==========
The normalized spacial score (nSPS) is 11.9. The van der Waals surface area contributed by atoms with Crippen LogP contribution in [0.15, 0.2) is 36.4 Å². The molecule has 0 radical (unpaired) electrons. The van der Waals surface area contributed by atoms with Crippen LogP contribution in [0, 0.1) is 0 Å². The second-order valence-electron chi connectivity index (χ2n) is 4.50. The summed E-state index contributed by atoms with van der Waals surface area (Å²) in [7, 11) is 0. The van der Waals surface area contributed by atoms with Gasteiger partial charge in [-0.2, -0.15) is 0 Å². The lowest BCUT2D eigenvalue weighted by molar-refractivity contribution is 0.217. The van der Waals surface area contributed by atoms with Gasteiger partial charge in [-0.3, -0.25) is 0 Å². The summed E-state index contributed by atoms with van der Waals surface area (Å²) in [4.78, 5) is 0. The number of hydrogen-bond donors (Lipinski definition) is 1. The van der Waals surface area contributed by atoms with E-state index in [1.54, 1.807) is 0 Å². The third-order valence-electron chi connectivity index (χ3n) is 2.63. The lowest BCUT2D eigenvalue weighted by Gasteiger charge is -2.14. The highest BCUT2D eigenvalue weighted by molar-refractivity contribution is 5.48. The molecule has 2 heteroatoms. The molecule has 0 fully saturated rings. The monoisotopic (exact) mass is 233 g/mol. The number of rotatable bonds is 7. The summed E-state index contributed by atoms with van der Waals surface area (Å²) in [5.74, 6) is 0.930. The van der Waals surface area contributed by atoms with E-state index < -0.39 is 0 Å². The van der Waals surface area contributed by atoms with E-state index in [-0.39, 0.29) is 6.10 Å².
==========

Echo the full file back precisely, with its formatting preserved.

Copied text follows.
The normalized spacial score (nSPS) is 11.9. The van der Waals surface area contributed by atoms with Crippen LogP contribution in [0.15, 0.2) is 36.4 Å². The molecule has 0 radical (unpaired) electrons. The van der Waals surface area contributed by atoms with Crippen LogP contribution in [0, 0.1) is 0 Å². The second-order valence-electron chi connectivity index (χ2n) is 4.50. The summed E-state index contributed by atoms with van der Waals surface area (Å²) in [7, 11) is 0. The van der Waals surface area contributed by atoms with Gasteiger partial charge in [-0.2, -0.15) is 0 Å². The lowest BCUT2D eigenvalue weighted by molar-refractivity contribution is 0.217. The van der Waals surface area contributed by atoms with Gasteiger partial charge in [-0.3, -0.25) is 0 Å². The summed E-state index contributed by atoms with van der Waals surface area (Å²) in [4.78, 5) is 0. The number of hydrogen-bond donors (Lipinski definition) is 1. The van der Waals surface area contributed by atoms with E-state index in [1.54, 1.807) is 0 Å². The third-order valence-electron chi connectivity index (χ3n) is 2.63. The lowest BCUT2D eigenvalue weighted by Gasteiger charge is -2.14. The highest BCUT2D eigenvalue weighted by molar-refractivity contribution is 5.48. The molecule has 2 heteroatoms. The molecule has 0 fully saturated rings. The monoisotopic (exact) mass is 233 g/mol. The number of rotatable bonds is 7. The summed E-state index contributed by atoms with van der Waals surface area (Å²) in [5.74, 6) is 0.930. The van der Waals surface area contributed by atoms with E-state index < -0.39 is 0 Å². The van der Waals surface area contributed by atoms with E-state index in [-0.39, 0.29) is 6.10 Å².